If you saw the TV programme “A Farm for the Future” (http://www.bbc.co.uk/programmes/b00hs8zp) a while ago, Rebecca Hoskins investigated the concept of the forest garden. In the programme she visited Martin Crawford’s Forest Garden near Cambridge (www.agroforestry.co.uk) and we saw what our garden could look like.
The Hughes family lived in what is our house for many years, their son, Noel is the manager of the waterworks that prepare and send the water from here to Birmingham. They had a very productive garden which provided a lot of the family’s food, subsequently most of it was allowed to go to grass, although Bob, who lived here prior to us buying the property kept goats in the part where the car port is now. Even with the improvements to the soil that the Hughes’ and Bob’s goats made it is still primarily a “groe”, that is, it is the area where the meandering river, before it was contained, threw up pebbles, and occasionally covered them with flood silt. The subsoil is more pebble than soil.
As we prepared to build the car port and the garage we gathered all the top-soil into a heap further down the garden, otherwise the top half of the garden was left while all the building works took place. We had developed the lower garden, with a small lawn, a couple of stone patios, a herb garden and one small curving bed. It was into this bed that we had to pile all the plants that we had brought with us, plus gifts from various friends and the occasional couldn’t-be-missed bargain. The result was a rather overfilled area, even the herb garden had to be press-ganged into providing temporary homes for fruit bushes, roses and cuttings.
Once the cottage was finished the builders moved onto landscaping the upper half of the garden; but the cottage was not finished until November, so a lot of the landscaping was done in the frosts and snow of December and January. Last Autumn I had managed to create a six foot wide cottage garden to run alongside the fence with our neighbour’s garden. I had planted a hazel and beech hedge and filled the rest with stocks, fuchsias, spring bulbs, lavender, geraniums, mallow and small shrubs. Colour-wise it was all on the deep reds, pinks and purples, and, last Autumn, looked very good. It was a great fillip to us to have even a few feet of decent looking garden in that half. We are now anxiously watching to see what has survived the vicious frosts of this winter, every time we see a new shoot appear it is a cause for celebration!
The ideal way to order from Martin Crawford is to order early in the year and get delivery of good quality plants in November, however, for a number of reasons I could not place my order until this January, by which time a lot of varieties were sold out, even so, I have now taken delivery of some excellent looking trees, fruiting shrubs and ground cover and I have been taking advantage of the recent good, dry, mild weather to get them planted out. I have also taken advantage of the delay in shooting, caused by the long cold spell before that, which has allowed me to carry on moving plants from the overcrowded half of the garden. I am having to move top soil from the pile we created as I plant. This is not ideal, I would have preferred to be able to plant into undisturbed soil but I had no control of that.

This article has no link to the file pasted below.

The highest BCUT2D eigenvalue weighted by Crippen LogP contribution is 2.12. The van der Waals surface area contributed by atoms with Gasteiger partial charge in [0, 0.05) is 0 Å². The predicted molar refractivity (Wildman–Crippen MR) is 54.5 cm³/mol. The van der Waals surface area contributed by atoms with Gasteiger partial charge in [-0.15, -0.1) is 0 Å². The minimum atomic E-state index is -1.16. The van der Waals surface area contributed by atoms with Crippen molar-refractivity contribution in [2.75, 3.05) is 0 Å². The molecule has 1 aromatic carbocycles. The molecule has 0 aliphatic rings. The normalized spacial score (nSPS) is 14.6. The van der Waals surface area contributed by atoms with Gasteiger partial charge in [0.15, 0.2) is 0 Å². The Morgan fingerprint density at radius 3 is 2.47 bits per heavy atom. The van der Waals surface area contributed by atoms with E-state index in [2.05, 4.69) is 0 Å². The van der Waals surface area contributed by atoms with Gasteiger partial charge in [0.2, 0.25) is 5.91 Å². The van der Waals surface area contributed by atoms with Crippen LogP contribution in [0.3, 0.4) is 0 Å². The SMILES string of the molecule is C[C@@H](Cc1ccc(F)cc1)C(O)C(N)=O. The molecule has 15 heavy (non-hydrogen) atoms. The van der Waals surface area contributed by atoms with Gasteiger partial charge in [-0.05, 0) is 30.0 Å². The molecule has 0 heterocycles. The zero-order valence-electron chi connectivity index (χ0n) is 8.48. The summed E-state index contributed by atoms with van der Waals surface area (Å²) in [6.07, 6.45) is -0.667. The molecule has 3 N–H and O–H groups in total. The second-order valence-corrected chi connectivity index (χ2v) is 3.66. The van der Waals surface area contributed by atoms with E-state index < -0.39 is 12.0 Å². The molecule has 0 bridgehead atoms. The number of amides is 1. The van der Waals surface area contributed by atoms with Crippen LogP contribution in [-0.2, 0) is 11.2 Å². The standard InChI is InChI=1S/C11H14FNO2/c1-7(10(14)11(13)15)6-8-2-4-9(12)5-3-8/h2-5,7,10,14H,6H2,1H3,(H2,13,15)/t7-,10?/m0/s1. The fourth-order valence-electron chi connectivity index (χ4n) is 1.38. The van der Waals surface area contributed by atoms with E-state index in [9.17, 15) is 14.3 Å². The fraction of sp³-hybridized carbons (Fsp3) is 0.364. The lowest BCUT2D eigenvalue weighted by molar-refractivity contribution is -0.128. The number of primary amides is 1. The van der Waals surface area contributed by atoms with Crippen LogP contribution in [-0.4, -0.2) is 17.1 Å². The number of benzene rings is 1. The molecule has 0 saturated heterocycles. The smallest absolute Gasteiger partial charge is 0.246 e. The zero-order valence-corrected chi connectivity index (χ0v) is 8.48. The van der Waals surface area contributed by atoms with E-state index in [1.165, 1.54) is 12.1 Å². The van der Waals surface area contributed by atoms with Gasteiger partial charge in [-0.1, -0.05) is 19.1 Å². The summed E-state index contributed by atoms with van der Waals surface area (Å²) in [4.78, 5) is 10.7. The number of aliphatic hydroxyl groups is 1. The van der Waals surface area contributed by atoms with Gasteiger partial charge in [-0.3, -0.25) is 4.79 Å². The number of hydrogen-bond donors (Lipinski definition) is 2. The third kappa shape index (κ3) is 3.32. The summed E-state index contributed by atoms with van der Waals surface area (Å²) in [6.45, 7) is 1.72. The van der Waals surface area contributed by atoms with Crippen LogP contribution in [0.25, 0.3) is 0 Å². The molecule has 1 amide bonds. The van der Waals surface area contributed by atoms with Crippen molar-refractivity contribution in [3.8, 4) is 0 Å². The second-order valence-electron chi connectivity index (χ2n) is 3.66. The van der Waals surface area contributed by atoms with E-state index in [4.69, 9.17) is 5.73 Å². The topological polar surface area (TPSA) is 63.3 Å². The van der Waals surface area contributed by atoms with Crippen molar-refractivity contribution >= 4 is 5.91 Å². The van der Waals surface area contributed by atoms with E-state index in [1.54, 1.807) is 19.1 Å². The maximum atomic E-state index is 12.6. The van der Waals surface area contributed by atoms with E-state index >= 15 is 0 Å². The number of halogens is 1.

When the conifers were removed from the village last year, a stump grinder was employed to mash up the remaining stumps. I collected barrow-loads of this material and have used it as a mulch on all the finished beds. My thinking was that this would create something like a forest floor and would protect plants from frost. I have since been told that a wood based mulch will leach nitrogen from the soil, so this may not have been a good thing to do. Some of the plants I have ordered from Agroforestry are nitrogen fixing, and I have fed with rotted farm manure and with chicken pellets, so I am hoping that my plants will not suffer too much starvation.
Our garden is sun starved for the mid-winter months. The sun does not appear above Carn Gafallt, the hill to the south-east of us until well after noon, and not at all in December. On good mornings Y Foel, the hill to the north is burnished with glorious sunshine, but the village remains in shadow! As a result we do not see spring bulbs shooting, sometimes until after other areas have bulbs in bloom, and it sets back our spring generally. There is little point, I am assured by those who know better than me, in planting vegetables until May. This leaves us with a short growing season, and we have to choose accordingly.
When my parents came to live with us in Builth in 2000, my father brought with him a magnificent camillia, which had bloomed outside their front door in the relatively balmy climate of Tenby. I think he felt that it was my fault that it did not bloom well in Builth! Dad died in 2005 and a year later I moved the camillia to the Elan Valley. It had struggled to bloom in Builth, it did not manage to bloom at all in the village! However this year the plant is covered with flower buds and I am hoping that, at last, it may have forgiven us for its moves. The leaves are all a good shiny green, and I talk to it every day. I know they do not like early morning sunshine on frosty days, which causes the flower buds to thaw too quickly – that is certainly not something it is troubled with here.